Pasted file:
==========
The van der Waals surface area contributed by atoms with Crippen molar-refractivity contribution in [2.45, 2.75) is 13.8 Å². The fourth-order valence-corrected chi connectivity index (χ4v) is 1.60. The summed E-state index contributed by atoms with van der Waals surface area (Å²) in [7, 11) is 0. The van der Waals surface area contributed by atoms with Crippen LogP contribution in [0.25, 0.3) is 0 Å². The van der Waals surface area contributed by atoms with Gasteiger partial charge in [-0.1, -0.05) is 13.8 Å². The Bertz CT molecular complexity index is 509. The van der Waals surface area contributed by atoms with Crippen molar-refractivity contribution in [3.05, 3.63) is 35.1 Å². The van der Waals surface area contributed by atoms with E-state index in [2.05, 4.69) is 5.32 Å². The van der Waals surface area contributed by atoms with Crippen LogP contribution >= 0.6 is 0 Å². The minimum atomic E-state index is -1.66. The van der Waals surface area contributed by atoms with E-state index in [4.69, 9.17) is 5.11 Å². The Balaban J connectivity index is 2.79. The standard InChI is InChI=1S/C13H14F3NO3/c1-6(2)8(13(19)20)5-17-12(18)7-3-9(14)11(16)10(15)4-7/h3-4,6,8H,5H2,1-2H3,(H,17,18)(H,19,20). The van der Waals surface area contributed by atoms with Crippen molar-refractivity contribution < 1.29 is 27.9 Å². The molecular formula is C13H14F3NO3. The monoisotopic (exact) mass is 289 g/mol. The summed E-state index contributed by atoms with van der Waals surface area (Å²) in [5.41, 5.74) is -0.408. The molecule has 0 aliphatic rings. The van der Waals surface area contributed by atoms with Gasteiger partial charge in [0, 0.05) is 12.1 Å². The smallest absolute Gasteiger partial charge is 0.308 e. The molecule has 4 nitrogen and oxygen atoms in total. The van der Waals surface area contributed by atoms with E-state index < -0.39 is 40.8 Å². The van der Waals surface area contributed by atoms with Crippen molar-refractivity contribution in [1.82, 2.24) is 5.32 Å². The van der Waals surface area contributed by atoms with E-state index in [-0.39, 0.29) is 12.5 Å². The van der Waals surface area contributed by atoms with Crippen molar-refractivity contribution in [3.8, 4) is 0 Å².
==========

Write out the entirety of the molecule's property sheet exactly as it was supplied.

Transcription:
The van der Waals surface area contributed by atoms with Crippen molar-refractivity contribution in [2.45, 2.75) is 13.8 Å². The fourth-order valence-corrected chi connectivity index (χ4v) is 1.60. The summed E-state index contributed by atoms with van der Waals surface area (Å²) in [7, 11) is 0. The van der Waals surface area contributed by atoms with Crippen LogP contribution in [0.25, 0.3) is 0 Å². The van der Waals surface area contributed by atoms with Gasteiger partial charge in [-0.1, -0.05) is 13.8 Å². The Bertz CT molecular complexity index is 509. The van der Waals surface area contributed by atoms with Crippen molar-refractivity contribution in [3.05, 3.63) is 35.1 Å². The van der Waals surface area contributed by atoms with E-state index in [2.05, 4.69) is 5.32 Å². The van der Waals surface area contributed by atoms with Crippen LogP contribution >= 0.6 is 0 Å². The minimum atomic E-state index is -1.66. The van der Waals surface area contributed by atoms with E-state index in [4.69, 9.17) is 5.11 Å². The Balaban J connectivity index is 2.79. The standard InChI is InChI=1S/C13H14F3NO3/c1-6(2)8(13(19)20)5-17-12(18)7-3-9(14)11(16)10(15)4-7/h3-4,6,8H,5H2,1-2H3,(H,17,18)(H,19,20). The van der Waals surface area contributed by atoms with Crippen molar-refractivity contribution < 1.29 is 27.9 Å². The molecular formula is C13H14F3NO3. The monoisotopic (exact) mass is 289 g/mol. The summed E-state index contributed by atoms with van der Waals surface area (Å²) in [5.41, 5.74) is -0.408. The molecule has 0 aliphatic rings. The van der Waals surface area contributed by atoms with Gasteiger partial charge in [0, 0.05) is 12.1 Å². The smallest absolute Gasteiger partial charge is 0.308 e. The molecule has 4 nitrogen and oxygen atoms in total. The van der Waals surface area contributed by atoms with E-state index < -0.39 is 40.8 Å². The van der Waals surface area contributed by atoms with Crippen molar-refractivity contribution in [1.82, 2.24) is 5.32 Å². The van der Waals surface area contributed by atoms with E-state index in [-0.39, 0.29) is 12.5 Å². The van der Waals surface area contributed by atoms with Crippen molar-refractivity contribution in [3.8, 4) is 0 Å².